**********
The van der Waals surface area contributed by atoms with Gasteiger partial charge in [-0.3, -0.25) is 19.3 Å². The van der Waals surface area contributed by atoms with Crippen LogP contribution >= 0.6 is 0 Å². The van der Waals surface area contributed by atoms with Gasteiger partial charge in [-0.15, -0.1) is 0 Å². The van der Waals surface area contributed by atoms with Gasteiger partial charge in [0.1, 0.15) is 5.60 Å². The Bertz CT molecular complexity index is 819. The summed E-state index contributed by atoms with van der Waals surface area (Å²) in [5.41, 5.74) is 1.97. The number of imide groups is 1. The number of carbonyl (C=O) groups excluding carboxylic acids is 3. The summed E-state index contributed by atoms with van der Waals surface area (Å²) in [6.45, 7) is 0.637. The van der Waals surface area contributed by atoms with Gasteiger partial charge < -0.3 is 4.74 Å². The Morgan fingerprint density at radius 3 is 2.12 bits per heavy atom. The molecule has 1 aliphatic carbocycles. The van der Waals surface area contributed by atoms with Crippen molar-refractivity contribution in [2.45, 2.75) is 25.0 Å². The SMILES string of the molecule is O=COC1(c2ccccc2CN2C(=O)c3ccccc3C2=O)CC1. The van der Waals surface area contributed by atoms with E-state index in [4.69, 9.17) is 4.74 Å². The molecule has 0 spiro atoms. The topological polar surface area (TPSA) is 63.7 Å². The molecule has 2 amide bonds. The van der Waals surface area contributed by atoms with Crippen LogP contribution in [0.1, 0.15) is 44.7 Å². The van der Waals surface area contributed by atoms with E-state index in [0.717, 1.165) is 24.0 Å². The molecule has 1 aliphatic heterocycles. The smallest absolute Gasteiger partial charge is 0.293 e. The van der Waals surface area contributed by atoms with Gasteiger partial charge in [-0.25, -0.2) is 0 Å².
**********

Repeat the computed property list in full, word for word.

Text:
The van der Waals surface area contributed by atoms with Gasteiger partial charge in [-0.3, -0.25) is 19.3 Å². The van der Waals surface area contributed by atoms with Crippen LogP contribution >= 0.6 is 0 Å². The van der Waals surface area contributed by atoms with Gasteiger partial charge in [-0.15, -0.1) is 0 Å². The van der Waals surface area contributed by atoms with Gasteiger partial charge in [0.1, 0.15) is 5.60 Å². The Bertz CT molecular complexity index is 819. The summed E-state index contributed by atoms with van der Waals surface area (Å²) in [5.41, 5.74) is 1.97. The number of imide groups is 1. The number of carbonyl (C=O) groups excluding carboxylic acids is 3. The summed E-state index contributed by atoms with van der Waals surface area (Å²) in [6.45, 7) is 0.637. The van der Waals surface area contributed by atoms with Gasteiger partial charge < -0.3 is 4.74 Å². The Morgan fingerprint density at radius 3 is 2.12 bits per heavy atom. The molecule has 1 aliphatic carbocycles. The van der Waals surface area contributed by atoms with Crippen molar-refractivity contribution in [2.45, 2.75) is 25.0 Å². The SMILES string of the molecule is O=COC1(c2ccccc2CN2C(=O)c3ccccc3C2=O)CC1. The van der Waals surface area contributed by atoms with E-state index in [4.69, 9.17) is 4.74 Å². The molecule has 0 spiro atoms. The topological polar surface area (TPSA) is 63.7 Å². The molecule has 2 amide bonds. The van der Waals surface area contributed by atoms with Crippen LogP contribution in [0.1, 0.15) is 44.7 Å². The van der Waals surface area contributed by atoms with E-state index in [0.717, 1.165) is 24.0 Å². The molecule has 1 aliphatic heterocycles. The smallest absolute Gasteiger partial charge is 0.293 e. The van der Waals surface area contributed by atoms with Gasteiger partial charge in [-0.25, -0.2) is 0 Å².